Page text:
Video-based support is a new and rising tool that enhances contact center and agent success. While adoption is growing and predicted to sore in the next few years, many companies have yet to take the steps necessary to adopt this model. Those companies will be left in the dust as their competitors use video to improve their customer experience and conversion rates.
The principles that guide the adoption of this model are rooted in the same driving forces that allowed chat to drive strong customer relationships. The technology that powers chat has been around since 1974 when Talkomaniac was developed at the University of Illinois. Chat rooms, online forums, and instant messaging became widespread with the rise of the internet in the 1990’s.
Chat found a business use with investment bankers in the late 1990’s. Traders discovered that conversing with many people at the same time enhanced decision-making and provided a competitive advantage in the fast-paced world of trading.
Early in the next millennium, employees used public Instant Message tools for both internal and external communication. However, in many regulated industries, the use of publicly available chat programs was prohibited. As a result, software providers created enterprise-grade chat solutions for businesses.
Today, chat has not only permeated internal communication but has become a preferred support communication option for customers. According to Harris Research, 53% of customers would prefer to engage in an online chat before calling a company for support.
Fueled in part by the rapid growth of mobile browsing, omnichannel commerce, and increasing customer demands, the introduction of video as a customer service channel and tool has shown great potential. By 2018, Gartner predicts that 100 of the 500 largest global businesses will introduce video-based support for customer interactions.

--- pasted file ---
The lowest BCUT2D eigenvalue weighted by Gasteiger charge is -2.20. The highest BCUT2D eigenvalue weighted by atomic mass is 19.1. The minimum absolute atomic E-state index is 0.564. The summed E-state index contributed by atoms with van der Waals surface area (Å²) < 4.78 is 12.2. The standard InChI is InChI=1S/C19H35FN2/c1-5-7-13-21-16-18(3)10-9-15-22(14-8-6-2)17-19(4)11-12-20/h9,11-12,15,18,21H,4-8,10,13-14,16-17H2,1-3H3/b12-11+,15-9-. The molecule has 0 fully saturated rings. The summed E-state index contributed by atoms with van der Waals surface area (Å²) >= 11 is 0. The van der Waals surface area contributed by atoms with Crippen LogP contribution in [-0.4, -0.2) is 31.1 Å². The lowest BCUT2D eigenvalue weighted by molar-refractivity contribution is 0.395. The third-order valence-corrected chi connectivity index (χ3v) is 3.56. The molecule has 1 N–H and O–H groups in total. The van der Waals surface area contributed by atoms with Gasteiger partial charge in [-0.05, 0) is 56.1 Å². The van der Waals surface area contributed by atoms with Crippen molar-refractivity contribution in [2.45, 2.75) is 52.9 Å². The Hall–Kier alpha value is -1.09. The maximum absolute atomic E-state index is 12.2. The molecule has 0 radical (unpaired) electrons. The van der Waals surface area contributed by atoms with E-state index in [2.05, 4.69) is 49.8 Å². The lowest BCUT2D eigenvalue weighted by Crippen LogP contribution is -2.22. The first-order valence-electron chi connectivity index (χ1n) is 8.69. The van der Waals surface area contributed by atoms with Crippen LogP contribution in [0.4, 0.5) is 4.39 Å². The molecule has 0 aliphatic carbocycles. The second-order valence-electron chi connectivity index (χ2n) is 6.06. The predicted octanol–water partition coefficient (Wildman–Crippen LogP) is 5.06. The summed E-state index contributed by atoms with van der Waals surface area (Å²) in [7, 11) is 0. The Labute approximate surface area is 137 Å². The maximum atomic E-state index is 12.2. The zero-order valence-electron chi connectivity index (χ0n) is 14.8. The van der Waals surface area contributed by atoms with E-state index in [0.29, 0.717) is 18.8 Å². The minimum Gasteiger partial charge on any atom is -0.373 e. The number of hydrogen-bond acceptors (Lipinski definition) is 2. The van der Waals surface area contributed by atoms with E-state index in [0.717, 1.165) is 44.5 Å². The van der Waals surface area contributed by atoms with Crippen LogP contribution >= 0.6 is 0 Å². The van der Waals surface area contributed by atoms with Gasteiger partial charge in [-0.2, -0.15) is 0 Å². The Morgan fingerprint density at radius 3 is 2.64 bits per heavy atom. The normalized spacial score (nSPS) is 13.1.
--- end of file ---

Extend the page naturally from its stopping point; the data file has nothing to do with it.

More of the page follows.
Gartner, further predicted that by 2018 roughly 5% of all customer service cases will be initiated by an Internet-connected device. This is up from 0.2% in 2014. It is on these devices that customers are able to call or chat a company representative with video capabilities at their fingers.
Customers have demanded real time interaction, and, therefore, speed becomes an important priority for businesses in today’s environment. Video-based service channels are catered to today’s fast-paced, mobile consumers.
How to Make it Work
Video gets a bad reputation as a large and complicated undertaking. Whether it is incorporating video chat into a contact center or creating videos that enhance customer self-service and are deployed directly to customers, new technologies are easing the move to video-based customer support.
Adding video chat to a contact center’s technological environment was once a difficult task. However, new technologies utilizing WebRTC seamlessly support browser-to-browser applications for voice and video chat, cobrowsing, and file sharing without the need for several plug-ins. Enterprise-grade providers of these technologies have secure platforms that can complete these tasks without exposing customers to additional security threats.
Creating videos has always been a large task. While it is clear that customers respond better to visual instruction, the work and expense that is required to create instructional videos have left many companies with a limited or no video content to deliver. However, new service providers are working to simplify the video production process.
With tools like Replay by Recursive Labs, anyone in a business could make a video outlining a specific problem and its solution using nothing more than their computer and voice. This will allow companies to grow their internal knowledge base. Furthermore, these videos can be deployed to customers through email, live chat, or as chatbot content. This provides customers an interactive tool to complete self-service tasks, saves agents time, and creates greater rates of first-time resolution and fewer repeat callers.
Is it worth it to include video-based support in your contact center? The technologies that allow for this are still new. However, the trends clearly point to video being the standard instead of the exception in the near future. Furthermore, today’s customers have laid out their demands, and video helps meet those expectations. Companies that have led the pack by implementing video-based support are already reporting improved sales, conversion, and support. Companies that wait to adopt this new technology may find themselves playing catch-up to competitors who jumped on the trend early on.